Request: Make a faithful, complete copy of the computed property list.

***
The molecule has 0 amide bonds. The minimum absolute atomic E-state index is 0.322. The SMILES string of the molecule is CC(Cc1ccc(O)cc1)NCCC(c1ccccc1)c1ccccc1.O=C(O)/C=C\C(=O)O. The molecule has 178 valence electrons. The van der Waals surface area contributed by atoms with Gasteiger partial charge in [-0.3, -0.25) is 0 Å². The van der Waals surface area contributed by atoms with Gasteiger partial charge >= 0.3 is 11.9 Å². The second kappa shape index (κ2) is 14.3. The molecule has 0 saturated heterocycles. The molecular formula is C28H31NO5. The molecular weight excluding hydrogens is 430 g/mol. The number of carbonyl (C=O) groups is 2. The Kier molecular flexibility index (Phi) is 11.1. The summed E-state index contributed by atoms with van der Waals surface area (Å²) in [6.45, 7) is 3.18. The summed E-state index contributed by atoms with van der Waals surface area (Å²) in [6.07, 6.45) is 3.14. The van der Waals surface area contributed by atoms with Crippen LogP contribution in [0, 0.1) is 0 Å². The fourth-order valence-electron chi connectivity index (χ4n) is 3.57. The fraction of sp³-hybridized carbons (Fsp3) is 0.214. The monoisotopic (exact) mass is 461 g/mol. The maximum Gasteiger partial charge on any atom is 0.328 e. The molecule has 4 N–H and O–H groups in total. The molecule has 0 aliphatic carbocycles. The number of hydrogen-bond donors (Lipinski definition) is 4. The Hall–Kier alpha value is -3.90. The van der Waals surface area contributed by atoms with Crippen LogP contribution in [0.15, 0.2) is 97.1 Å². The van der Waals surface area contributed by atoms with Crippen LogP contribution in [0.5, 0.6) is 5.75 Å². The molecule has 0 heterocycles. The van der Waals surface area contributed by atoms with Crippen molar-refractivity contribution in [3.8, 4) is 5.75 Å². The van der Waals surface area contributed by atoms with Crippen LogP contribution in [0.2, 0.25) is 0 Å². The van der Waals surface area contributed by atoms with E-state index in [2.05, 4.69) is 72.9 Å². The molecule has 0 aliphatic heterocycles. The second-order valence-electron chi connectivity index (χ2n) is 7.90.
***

The molecule has 0 amide bonds. The minimum absolute atomic E-state index is 0.322. The SMILES string of the molecule is CC(Cc1ccc(O)cc1)NCCC(c1ccccc1)c1ccccc1.O=C(O)/C=C\C(=O)O. The molecule has 178 valence electrons. The van der Waals surface area contributed by atoms with Gasteiger partial charge in [-0.3, -0.25) is 0 Å². The van der Waals surface area contributed by atoms with Gasteiger partial charge >= 0.3 is 11.9 Å². The second kappa shape index (κ2) is 14.3. The molecule has 0 saturated heterocycles. The molecular formula is C28H31NO5. The molecular weight excluding hydrogens is 430 g/mol. The number of carbonyl (C=O) groups is 2. The Kier molecular flexibility index (Phi) is 11.1. The summed E-state index contributed by atoms with van der Waals surface area (Å²) in [6.45, 7) is 3.18. The summed E-state index contributed by atoms with van der Waals surface area (Å²) in [6.07, 6.45) is 3.14. The van der Waals surface area contributed by atoms with Crippen LogP contribution in [0, 0.1) is 0 Å². The fourth-order valence-electron chi connectivity index (χ4n) is 3.57. The fraction of sp³-hybridized carbons (Fsp3) is 0.214. The monoisotopic (exact) mass is 461 g/mol. The maximum Gasteiger partial charge on any atom is 0.328 e. The molecule has 4 N–H and O–H groups in total. The molecule has 0 aliphatic carbocycles. The number of hydrogen-bond donors (Lipinski definition) is 4. The Hall–Kier alpha value is -3.90. The van der Waals surface area contributed by atoms with Crippen LogP contribution in [0.15, 0.2) is 97.1 Å². The van der Waals surface area contributed by atoms with Crippen LogP contribution in [0.5, 0.6) is 5.75 Å². The molecule has 0 heterocycles. The van der Waals surface area contributed by atoms with Crippen molar-refractivity contribution in [3.8, 4) is 5.75 Å². The van der Waals surface area contributed by atoms with Crippen LogP contribution in [0.2, 0.25) is 0 Å². The van der Waals surface area contributed by atoms with E-state index in [2.05, 4.69) is 72.9 Å². The molecule has 0 aliphatic heterocycles. The second-order valence-electron chi connectivity index (χ2n) is 7.90.